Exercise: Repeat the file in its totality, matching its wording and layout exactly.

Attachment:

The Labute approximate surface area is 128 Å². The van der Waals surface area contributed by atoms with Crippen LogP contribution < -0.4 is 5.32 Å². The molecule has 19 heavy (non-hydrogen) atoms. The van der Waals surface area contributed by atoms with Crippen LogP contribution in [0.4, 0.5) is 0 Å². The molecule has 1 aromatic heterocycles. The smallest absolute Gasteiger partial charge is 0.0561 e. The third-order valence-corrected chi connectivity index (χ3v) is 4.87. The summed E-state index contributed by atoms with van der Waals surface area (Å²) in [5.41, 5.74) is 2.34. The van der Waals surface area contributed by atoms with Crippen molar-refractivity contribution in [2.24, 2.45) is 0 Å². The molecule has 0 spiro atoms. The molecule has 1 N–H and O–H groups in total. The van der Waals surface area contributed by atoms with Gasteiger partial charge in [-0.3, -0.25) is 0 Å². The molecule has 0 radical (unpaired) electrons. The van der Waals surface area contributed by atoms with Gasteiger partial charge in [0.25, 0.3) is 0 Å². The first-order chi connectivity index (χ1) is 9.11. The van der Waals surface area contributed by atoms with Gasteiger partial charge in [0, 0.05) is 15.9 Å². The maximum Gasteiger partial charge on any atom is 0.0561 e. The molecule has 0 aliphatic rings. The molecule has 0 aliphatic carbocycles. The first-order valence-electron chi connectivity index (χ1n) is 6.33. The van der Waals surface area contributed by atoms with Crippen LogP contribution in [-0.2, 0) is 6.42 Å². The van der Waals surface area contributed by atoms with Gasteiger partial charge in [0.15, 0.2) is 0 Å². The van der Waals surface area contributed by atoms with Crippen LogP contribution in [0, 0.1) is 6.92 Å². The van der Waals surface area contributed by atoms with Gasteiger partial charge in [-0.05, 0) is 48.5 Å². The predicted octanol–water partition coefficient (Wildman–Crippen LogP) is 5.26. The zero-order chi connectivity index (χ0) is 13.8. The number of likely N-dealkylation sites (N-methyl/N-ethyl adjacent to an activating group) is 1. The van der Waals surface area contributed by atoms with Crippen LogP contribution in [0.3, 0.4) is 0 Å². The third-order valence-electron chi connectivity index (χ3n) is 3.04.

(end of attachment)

The Labute approximate surface area is 128 Å². The van der Waals surface area contributed by atoms with Crippen LogP contribution < -0.4 is 5.32 Å². The molecule has 19 heavy (non-hydrogen) atoms. The van der Waals surface area contributed by atoms with Crippen LogP contribution in [0.4, 0.5) is 0 Å². The molecule has 1 aromatic heterocycles. The smallest absolute Gasteiger partial charge is 0.0561 e. The third-order valence-corrected chi connectivity index (χ3v) is 4.87. The summed E-state index contributed by atoms with van der Waals surface area (Å²) in [5.41, 5.74) is 2.34. The van der Waals surface area contributed by atoms with Crippen molar-refractivity contribution in [2.24, 2.45) is 0 Å². The molecule has 0 spiro atoms. The molecule has 1 N–H and O–H groups in total. The van der Waals surface area contributed by atoms with Gasteiger partial charge in [-0.3, -0.25) is 0 Å². The molecule has 0 radical (unpaired) electrons. The van der Waals surface area contributed by atoms with Gasteiger partial charge in [0.25, 0.3) is 0 Å². The first-order chi connectivity index (χ1) is 9.11. The van der Waals surface area contributed by atoms with Gasteiger partial charge in [0, 0.05) is 15.9 Å². The maximum Gasteiger partial charge on any atom is 0.0561 e. The molecule has 0 aliphatic rings. The molecule has 0 aliphatic carbocycles. The first-order valence-electron chi connectivity index (χ1n) is 6.33. The van der Waals surface area contributed by atoms with Crippen LogP contribution in [-0.2, 0) is 6.42 Å². The van der Waals surface area contributed by atoms with Gasteiger partial charge in [0.15, 0.2) is 0 Å². The van der Waals surface area contributed by atoms with Crippen LogP contribution in [0, 0.1) is 6.92 Å². The van der Waals surface area contributed by atoms with Gasteiger partial charge in [-0.05, 0) is 48.5 Å². The predicted octanol–water partition coefficient (Wildman–Crippen LogP) is 5.26. The zero-order chi connectivity index (χ0) is 13.8. The number of likely N-dealkylation sites (N-methyl/N-ethyl adjacent to an activating group) is 1. The van der Waals surface area contributed by atoms with Crippen LogP contribution in [0.3, 0.4) is 0 Å². The third-order valence-electron chi connectivity index (χ3n) is 3.04.